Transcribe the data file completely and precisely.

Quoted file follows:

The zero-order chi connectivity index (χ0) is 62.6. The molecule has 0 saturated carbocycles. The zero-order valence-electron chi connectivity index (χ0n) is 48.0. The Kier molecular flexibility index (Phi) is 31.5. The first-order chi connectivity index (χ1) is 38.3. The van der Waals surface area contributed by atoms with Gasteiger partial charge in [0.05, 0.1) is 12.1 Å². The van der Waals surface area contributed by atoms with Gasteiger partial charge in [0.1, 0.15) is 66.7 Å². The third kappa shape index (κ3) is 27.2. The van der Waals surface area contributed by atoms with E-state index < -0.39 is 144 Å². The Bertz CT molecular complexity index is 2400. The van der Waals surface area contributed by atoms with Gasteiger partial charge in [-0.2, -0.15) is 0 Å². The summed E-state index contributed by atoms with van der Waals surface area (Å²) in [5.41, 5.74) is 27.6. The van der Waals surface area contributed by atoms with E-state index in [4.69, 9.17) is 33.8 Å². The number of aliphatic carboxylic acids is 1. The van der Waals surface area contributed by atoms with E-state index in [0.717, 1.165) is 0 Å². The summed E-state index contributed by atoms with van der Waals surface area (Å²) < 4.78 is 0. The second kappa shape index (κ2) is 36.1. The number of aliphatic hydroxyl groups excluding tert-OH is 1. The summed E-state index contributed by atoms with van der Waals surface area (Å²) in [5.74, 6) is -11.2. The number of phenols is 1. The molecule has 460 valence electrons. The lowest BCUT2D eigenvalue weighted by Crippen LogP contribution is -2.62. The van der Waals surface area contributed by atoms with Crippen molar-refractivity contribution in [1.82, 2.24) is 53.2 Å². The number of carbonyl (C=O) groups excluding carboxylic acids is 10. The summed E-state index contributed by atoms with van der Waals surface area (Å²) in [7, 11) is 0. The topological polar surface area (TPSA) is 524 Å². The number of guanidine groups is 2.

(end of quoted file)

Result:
The zero-order chi connectivity index (χ0) is 62.6. The molecule has 0 saturated carbocycles. The zero-order valence-electron chi connectivity index (χ0n) is 48.0. The Kier molecular flexibility index (Phi) is 31.5. The first-order chi connectivity index (χ1) is 38.3. The van der Waals surface area contributed by atoms with Gasteiger partial charge in [0.05, 0.1) is 12.1 Å². The van der Waals surface area contributed by atoms with Gasteiger partial charge in [0.1, 0.15) is 66.7 Å². The third kappa shape index (κ3) is 27.2. The van der Waals surface area contributed by atoms with E-state index < -0.39 is 144 Å². The Bertz CT molecular complexity index is 2400. The van der Waals surface area contributed by atoms with Gasteiger partial charge in [-0.2, -0.15) is 0 Å². The summed E-state index contributed by atoms with van der Waals surface area (Å²) in [5.41, 5.74) is 27.6. The van der Waals surface area contributed by atoms with E-state index in [4.69, 9.17) is 33.8 Å². The number of aliphatic carboxylic acids is 1. The van der Waals surface area contributed by atoms with E-state index in [0.717, 1.165) is 0 Å². The summed E-state index contributed by atoms with van der Waals surface area (Å²) < 4.78 is 0. The second kappa shape index (κ2) is 36.1. The number of aliphatic hydroxyl groups excluding tert-OH is 1. The summed E-state index contributed by atoms with van der Waals surface area (Å²) in [5.74, 6) is -11.2. The number of phenols is 1. The molecule has 460 valence electrons. The lowest BCUT2D eigenvalue weighted by Crippen LogP contribution is -2.62. The van der Waals surface area contributed by atoms with Crippen molar-refractivity contribution in [1.82, 2.24) is 53.2 Å². The number of carbonyl (C=O) groups excluding carboxylic acids is 10. The summed E-state index contributed by atoms with van der Waals surface area (Å²) in [7, 11) is 0. The topological polar surface area (TPSA) is 524 Å². The number of guanidine groups is 2.